White House COVID-19 response team expert to South Floridians: Don’t take omicron lightly

Dr. Cameron Webb, a member of the White House COVID-19 response team, said South Floridians need to get the booster shot as omicron remains a "variant of concern."

WASHINGTON – U.S. President Joe Biden met with health experts on Thursday at the White House to get an update on the coronavirus omicron variant.

Dr. Cameron Webb, of the White House COVID-19 response team, said the purpose of the meeting was to provide useful data in “very real-time” about the most contagious variant yet.

Webb said omicron has an abnormal number of mutations. While omicron has over 50 mutations, including more than 30 on the spike protein alone, the delta has about 10 mutations.

“I think since we first heard about it on Thanksgiving we have been telling folks this is a variant of concern, that is not a designation we use lightly,” said Webb, a physician and lawyer who teaches at the University of Virginia.

President Joe Biden met with the White House COVID-19 response team on Thursday and said the unvaccinated face a higher risk of hospitalization and death.

Dr. Anthony Fauci, the chief medical advisor to the president, expects omicron to assume a dominant role in the United States within weeks. That’s already the case in Miami-Dade County where it took just about two weeks for it to make up for about 80% of the cases.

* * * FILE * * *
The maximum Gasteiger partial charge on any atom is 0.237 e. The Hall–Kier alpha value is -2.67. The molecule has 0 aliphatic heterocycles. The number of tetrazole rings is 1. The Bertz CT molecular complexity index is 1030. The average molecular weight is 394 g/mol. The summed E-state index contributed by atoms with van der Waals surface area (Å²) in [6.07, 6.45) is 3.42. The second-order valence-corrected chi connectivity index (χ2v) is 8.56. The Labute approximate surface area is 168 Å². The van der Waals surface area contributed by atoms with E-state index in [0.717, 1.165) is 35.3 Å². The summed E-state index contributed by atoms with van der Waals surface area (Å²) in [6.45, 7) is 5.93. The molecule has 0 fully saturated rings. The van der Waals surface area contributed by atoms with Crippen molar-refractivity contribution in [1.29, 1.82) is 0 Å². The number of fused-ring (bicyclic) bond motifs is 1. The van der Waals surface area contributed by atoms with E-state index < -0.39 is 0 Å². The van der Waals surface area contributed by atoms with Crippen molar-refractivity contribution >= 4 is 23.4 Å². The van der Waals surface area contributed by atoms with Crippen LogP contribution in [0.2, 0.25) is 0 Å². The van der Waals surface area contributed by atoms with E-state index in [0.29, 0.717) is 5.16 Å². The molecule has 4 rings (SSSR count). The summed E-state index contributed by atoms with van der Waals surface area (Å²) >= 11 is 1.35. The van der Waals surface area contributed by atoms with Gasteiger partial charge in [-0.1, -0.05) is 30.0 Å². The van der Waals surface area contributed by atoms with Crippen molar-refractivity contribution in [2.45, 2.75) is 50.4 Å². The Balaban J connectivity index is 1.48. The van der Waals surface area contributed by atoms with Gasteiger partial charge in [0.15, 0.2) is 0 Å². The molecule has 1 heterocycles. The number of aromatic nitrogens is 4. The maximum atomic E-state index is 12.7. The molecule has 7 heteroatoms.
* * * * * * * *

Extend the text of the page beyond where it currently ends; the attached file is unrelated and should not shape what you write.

Webb, who is known as a champion for health equity, said it is important for South Florida residents to get the protection of the two-shot vaccines and follow up with the booster shot to restore peak protection.

“I know the weather is a little bit different in South Florida, but it doesn’t change the fact that this is a time of the year, especially with travel, that people need to be safe,” Webb said.

The Florida Department of Health reported 6,846 new cases on Wednesday, according to CDC data published on Thursday. Records show that was the highest single-day increase in Florida since Sept. 24.

Also on Thursday, the U.S. Centers for Disease Control and Prevention officials said Americans should be given the Pfizer or Moderna vaccines instead of the Johnson & Johnson shot.

More than 800,000 people, including over 62,000 in Florida, have died of COVID-19 during the pandemic.

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About the Authors:

Ben Kennedy is an Emmy Award-winning Washington Bureau Chief for Local 10 News.

The Emmy Award-winning journalist joined the Local 10 News team in 2013. She wrote for the Miami Herald for more than 9 years and won a Green Eyeshade Award.